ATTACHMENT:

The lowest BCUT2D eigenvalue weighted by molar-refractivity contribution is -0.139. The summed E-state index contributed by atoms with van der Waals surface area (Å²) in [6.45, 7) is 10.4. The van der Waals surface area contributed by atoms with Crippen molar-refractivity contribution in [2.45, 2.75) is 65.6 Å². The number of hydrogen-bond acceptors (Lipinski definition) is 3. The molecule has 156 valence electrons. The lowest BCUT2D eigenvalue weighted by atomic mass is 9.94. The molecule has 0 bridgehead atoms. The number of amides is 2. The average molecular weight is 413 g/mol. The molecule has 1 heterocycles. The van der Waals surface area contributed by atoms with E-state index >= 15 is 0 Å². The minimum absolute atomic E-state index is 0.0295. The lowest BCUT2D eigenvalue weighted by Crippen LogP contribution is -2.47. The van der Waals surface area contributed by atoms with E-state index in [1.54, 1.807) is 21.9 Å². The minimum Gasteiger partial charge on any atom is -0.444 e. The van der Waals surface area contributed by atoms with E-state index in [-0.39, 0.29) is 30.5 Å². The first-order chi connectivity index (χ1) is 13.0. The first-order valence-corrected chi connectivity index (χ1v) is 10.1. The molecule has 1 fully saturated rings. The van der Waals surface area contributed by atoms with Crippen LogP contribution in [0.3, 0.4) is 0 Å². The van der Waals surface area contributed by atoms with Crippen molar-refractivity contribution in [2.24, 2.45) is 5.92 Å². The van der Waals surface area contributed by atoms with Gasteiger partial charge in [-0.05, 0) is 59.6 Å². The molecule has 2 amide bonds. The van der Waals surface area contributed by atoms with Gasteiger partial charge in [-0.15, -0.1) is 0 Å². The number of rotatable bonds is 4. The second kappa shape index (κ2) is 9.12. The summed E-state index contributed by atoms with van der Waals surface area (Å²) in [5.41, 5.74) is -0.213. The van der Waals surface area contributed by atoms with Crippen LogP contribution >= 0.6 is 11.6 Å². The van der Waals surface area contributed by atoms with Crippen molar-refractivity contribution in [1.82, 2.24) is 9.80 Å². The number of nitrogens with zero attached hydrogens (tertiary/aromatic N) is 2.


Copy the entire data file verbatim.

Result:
The lowest BCUT2D eigenvalue weighted by molar-refractivity contribution is -0.139. The summed E-state index contributed by atoms with van der Waals surface area (Å²) in [6.45, 7) is 10.4. The van der Waals surface area contributed by atoms with Crippen molar-refractivity contribution in [2.45, 2.75) is 65.6 Å². The number of hydrogen-bond acceptors (Lipinski definition) is 3. The molecule has 156 valence electrons. The lowest BCUT2D eigenvalue weighted by atomic mass is 9.94. The molecule has 0 bridgehead atoms. The number of amides is 2. The average molecular weight is 413 g/mol. The molecule has 1 heterocycles. The van der Waals surface area contributed by atoms with E-state index >= 15 is 0 Å². The minimum absolute atomic E-state index is 0.0295. The lowest BCUT2D eigenvalue weighted by Crippen LogP contribution is -2.47. The van der Waals surface area contributed by atoms with E-state index in [1.54, 1.807) is 21.9 Å². The minimum Gasteiger partial charge on any atom is -0.444 e. The van der Waals surface area contributed by atoms with E-state index in [-0.39, 0.29) is 30.5 Å². The first-order chi connectivity index (χ1) is 13.0. The first-order valence-corrected chi connectivity index (χ1v) is 10.1. The molecule has 1 fully saturated rings. The van der Waals surface area contributed by atoms with Crippen LogP contribution in [0.3, 0.4) is 0 Å². The van der Waals surface area contributed by atoms with Crippen molar-refractivity contribution in [2.24, 2.45) is 5.92 Å². The van der Waals surface area contributed by atoms with Gasteiger partial charge in [-0.05, 0) is 59.6 Å². The molecule has 2 amide bonds. The van der Waals surface area contributed by atoms with Gasteiger partial charge in [-0.15, -0.1) is 0 Å². The number of rotatable bonds is 4. The second kappa shape index (κ2) is 9.12. The summed E-state index contributed by atoms with van der Waals surface area (Å²) in [5.41, 5.74) is -0.213. The van der Waals surface area contributed by atoms with Crippen LogP contribution >= 0.6 is 11.6 Å². The van der Waals surface area contributed by atoms with Crippen molar-refractivity contribution in [1.82, 2.24) is 9.80 Å². The number of nitrogens with zero attached hydrogens (tertiary/aromatic N) is 2.